Ray of Sunshine in the NICU

Ryleigh HarveyRyleigh Harvey, age 7, is a perfectly healthy, active little girl. The first grader loves art, dance, and music class, enjoys school, and likes to watch Cutthroat Kitchen and help her parents cook. According to her father Bo Harvey, Ryleigh has yet to find an activity she doesn’t enjoy.

In fact, any evidence that Ryleigh ever spent time in the hospital is all but gone.

Ryleigh and her twin sister Huntleigh surprised their parents by arriving 16 weeks early. Bo and Jenny Harvey were spending time with family just before Christmas when they realized the girls weren’t going to wait a full nine months to make their grand entrance into the world.

“We weren’t prepared. We had no plans,” Bo said. Obstetrician Belinda Kohl-Thomas, MD, worked to prevent the twins from being born too soon, but Huntleigh arrived four days later on December 27, 2008. Ryleigh was born about a week later on January 3, 2009.

Both girls had severe health issues related to their premature birth. Unfortunately, Huntleigh’s underdeveloped lungs collapsed and she passed away just 10 hours after her birth.

“It is such a shock when you lose a child like that,” Bo said. “There’s not a more heartbreaking experience I could think of. We could tell, though, that the staff obviously had a very real concern for us and wanted to take the very best care of our girls. They answered our really difficult questions and talked us through what happened with Huntleigh.”

Ryleigh Harvey at birthIn spite of their loss, the Harveys had to be there for Ryleigh, who went on to spend the first 88 days of her life in the NICU. Ryleigh was on a ventilator after her birth, and underwent surgery to repair a heart condition common to premature babies known as Patent Ductus Arteriosus (PDA).

In the womb, babies have an opening in the heart which allows blood to bypass the lungs, since oxygen is provided by the mother through the placenta. Normally, this opening closes within a few days after birth as babies begin to breathe on their own. However, in babies with PDA, this opening does not close and causes abnormal blood flow within the heart, mixing oxygen-rich blood with oxygen-poor blood.

Ryleigh’s heart surgery was successful, but at about a month old, she developed an E coli infection and became septic. “It was touch and go for a while,” Bo said, “but the quality of care in the NICU is Scott & White’s hidden gem. Their stats are significantly higher than mainstream survival rates and successful outcomes.”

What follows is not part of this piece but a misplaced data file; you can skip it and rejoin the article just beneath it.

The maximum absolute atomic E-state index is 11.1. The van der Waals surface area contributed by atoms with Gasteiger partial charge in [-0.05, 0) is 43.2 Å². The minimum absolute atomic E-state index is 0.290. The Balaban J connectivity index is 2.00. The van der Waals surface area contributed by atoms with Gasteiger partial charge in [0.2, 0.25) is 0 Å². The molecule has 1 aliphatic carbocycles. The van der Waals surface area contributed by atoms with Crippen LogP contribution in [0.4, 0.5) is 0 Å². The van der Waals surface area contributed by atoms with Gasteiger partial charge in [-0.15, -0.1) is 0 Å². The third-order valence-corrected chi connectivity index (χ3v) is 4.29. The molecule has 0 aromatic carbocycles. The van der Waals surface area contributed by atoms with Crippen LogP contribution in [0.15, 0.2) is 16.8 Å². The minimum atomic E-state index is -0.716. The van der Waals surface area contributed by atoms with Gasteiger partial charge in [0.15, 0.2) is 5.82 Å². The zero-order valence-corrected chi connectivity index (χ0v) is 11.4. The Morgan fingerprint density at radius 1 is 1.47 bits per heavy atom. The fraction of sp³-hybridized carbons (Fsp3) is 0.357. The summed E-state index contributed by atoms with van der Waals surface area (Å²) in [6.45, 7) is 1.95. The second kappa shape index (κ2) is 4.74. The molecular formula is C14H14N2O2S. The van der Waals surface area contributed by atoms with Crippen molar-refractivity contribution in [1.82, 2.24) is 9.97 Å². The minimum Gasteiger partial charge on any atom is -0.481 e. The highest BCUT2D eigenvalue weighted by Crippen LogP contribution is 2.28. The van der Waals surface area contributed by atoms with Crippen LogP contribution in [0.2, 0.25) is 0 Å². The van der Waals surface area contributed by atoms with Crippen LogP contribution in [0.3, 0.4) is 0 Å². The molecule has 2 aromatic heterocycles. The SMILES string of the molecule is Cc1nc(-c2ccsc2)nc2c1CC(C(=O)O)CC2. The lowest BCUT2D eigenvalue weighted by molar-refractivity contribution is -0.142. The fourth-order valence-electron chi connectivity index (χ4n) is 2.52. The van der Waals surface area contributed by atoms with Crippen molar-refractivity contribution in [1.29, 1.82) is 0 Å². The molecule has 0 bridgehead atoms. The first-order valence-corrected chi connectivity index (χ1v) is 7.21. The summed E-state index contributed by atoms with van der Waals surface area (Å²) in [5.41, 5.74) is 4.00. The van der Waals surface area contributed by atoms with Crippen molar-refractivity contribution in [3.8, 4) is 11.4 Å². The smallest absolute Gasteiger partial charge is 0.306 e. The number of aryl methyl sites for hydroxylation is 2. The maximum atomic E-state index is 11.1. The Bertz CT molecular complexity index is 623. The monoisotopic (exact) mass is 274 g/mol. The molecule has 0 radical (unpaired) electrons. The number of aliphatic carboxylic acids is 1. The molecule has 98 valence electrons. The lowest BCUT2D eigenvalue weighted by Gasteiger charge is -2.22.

Even after her infection healed, Ryleigh wasn’t done overcoming hurdles. After a month, her doctors were worried her lungs hadn’t developed enough to take her off the ventilator. A steroid treatment could help her lungs develop, but studies had shown that the treatments could potentially have a negative impact on the patient’s IQ later in life.

“The doctors and nurses and nurse practitioners were very supportive. They gave us all the studies and documentation and went over them with us so we could make an informed decision about what kind of treatment we wanted for our child,” Bo said. “We made the decision together with them.”

Ryleigh responded to the steroid treatment and was able to come off the ventilator within a week. Bo says they have seen no side effects related to her intelligence.

Ryleigh Harvey as a baby with her motherTo honor Ryleigh and the doctors and nurses who supported them, the family set up the Harvey Family NICU Fund to provide a resource center in the parents’ lounge in the NICU at Scott & White Memorial Hospital. The resource center houses lockers for parents to store their personal belongings that can’t be brought into the NICU area, as well as a computer where parents can catch up on work or find out more about their child’s condition. “We wanted parents to have more opportunities to get the information they need, just like the NICU staff did for us,” Bo said.

In memory of Huntleigh, the fund also supports the bereavement program for parents who have lost children in the NICU. “That time was really difficult. I had to go and find the dress she would be buried in,” Bo said. “It’s hard to find an outfit for a one pound baby, and to have to find it for that reason was awful. This program is designed to make it easier on parents.”

On April 1, 2009, weighing only four and a half pounds and following surgeries, procedures, and many life threatening complications, Ryleigh Harvey was finally able to go home with her family. Today, she gets a little winded quickly and is very slender as is typical of premature babies, but shows very little sign of all the health issues she overcame. “She is a genuinely sweet girl, and is a lot of fun to be around,” Bo said. “My wife always says she is pure sunshine, and that couldn’t be more right.”

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